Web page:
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The early morning call from the hotel’s front desk jolts me awake. Before I know it, I’m packing my bags and preparing to leave Vancouver for a two-day excursion on Rocky Mountaineer’s “First Passage to the West,” a scenic train tour through the Canadian Rockies to the resort town of Banff.
Despite the early morning darkness, there’s already a flurry of activity inside the train station. After checking in, we’re told to head to our prospective carriages, which as a “Gold Leaf” passenger—the train’s top tier package—means my car is a pristine double-decker with a lower-level dining room and upper-level seating that boasts a transparent, domed roof, perfect for panoramic viewing on the journey.
It seems like I’ve just settled into my seat when a whistle sounds. The carriage staggers a little before pushing forward. As the train inches its way out of the station, Rocky Mountaineer’s passengers are given a send-off by more than 50 on-site employees waving good-bye from the platform. Carriage attendants pour us a quick drink, and after a customary departure toast, we set off through the outskirts of Vancouver.
Dawn is barely breaking when we start our journey through the railways and head east. We are informed that we will soon be settling into the dining room for breakfast. The menu offerings are impressive, but I opt for the scrambled eggs topped with smoked salmon and caviar, while my dining companion orders the poached egg with Montreal smoked ham and tarragon Hollandaise. Both are delicious.
After the meal, I make my way to the vestibule—an open-air platform at the back of the carriage—ideal for sightseeing, snapping photos, or simply taking a breather from the confines of the train car.
Although our journey is fairly short, the two-day expedition takes us through three distinct Canadian terrains—the damp, yet serene coastal backdrop of Vancouver, the dry desert region of Kamloops, and the snowcapped mountain region of Banff. The first leg of the tour—a train ride from Vancouver to Kamloops—shows off the versatility of British Columbia. The first couple of hours are spent in the industrious landscape of Vancouver’s outskirts, but once the train meets up with the Fraser River and travels alongside its current, we are treated to spectacular views.
The rolling hills between Vancouver and Kamloops are a deep emerald color. Tree-laden mountaintops are hugged by early morning fog that hangs just above jagged rocks—carved out by the rolling waters of the river. The scenery is peaceful and quiet, as is much of Canada. After just a few hours, trees become few and far between, with fertile farmland being absorbed by the rocky terrain of the Kamloops Desert.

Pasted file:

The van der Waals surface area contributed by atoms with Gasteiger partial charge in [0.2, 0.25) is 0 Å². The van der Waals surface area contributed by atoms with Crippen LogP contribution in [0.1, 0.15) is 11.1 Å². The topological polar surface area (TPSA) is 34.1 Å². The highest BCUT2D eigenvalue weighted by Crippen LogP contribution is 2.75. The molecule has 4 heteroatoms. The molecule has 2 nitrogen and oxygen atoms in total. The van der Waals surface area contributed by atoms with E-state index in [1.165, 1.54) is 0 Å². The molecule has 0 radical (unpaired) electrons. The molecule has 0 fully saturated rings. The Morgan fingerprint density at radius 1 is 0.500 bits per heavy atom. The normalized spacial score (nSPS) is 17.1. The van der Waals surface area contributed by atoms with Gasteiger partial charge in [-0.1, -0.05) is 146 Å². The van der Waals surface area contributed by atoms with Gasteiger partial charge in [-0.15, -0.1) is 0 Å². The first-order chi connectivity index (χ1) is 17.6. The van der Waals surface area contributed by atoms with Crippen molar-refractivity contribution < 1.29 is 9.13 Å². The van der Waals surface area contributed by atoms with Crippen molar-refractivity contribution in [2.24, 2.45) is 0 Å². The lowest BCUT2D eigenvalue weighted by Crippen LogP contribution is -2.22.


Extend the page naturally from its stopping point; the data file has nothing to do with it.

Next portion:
Unlike other trains, passengers don’t sleep onboard the Rocky Mountaineer. Instead, they pull in for the night at designated stops along its route—accommodations are included in our selected package. Our room keys are handed to us upon exiting, and our shuttle drops us at our hotel. When we enter our room, our bags are already waiting, along with dinner vouchers to a local restaurant.
We wake for another early morning to begin leg two of our trip—Kamloops to Banff. This time, we head deep into the mountain range, where clear skies treat us to picturesque landscapes of turquoise rivers and sprawling mountain ranges. Throughout the journey, our onboard host offers both comedic relief and detailed commentary, prompting us before scenic photo ops, local wildlife, and meal times, all of which are pretty frequent.
On day two, I lunch on Alberta pork tenderloin, topped with a sweet onion confit. In between eating and sipping wine, we are treated to an array of scenery, including lush grassland and rock-strewn lakeshores. The train zigzags up and down the Canadian Rockies, which allows us a view of tree-covered valleys and the bluest rivers I have ever seen. We inch our way though spiral tunnels carved into colossal mountains as we take in the vastness of Canada’s untouched terrain.
We arrive in Banff just before sunset. A bus takes us to the small resort town tucked away in the Rockies, where we pull up to a magnificent structure modeled after a Scottish baronial castle. One of Canada’s most iconic hotels, the Fairmont Banff Springs, feels as grandiose inside as it does on the outside—chandeliers light vast halls, and grand staircases are lined with lavish rugs. It’s a fairy-tale ending to a magical trip through a place untouched by time, onboard a train that recalls the best of times.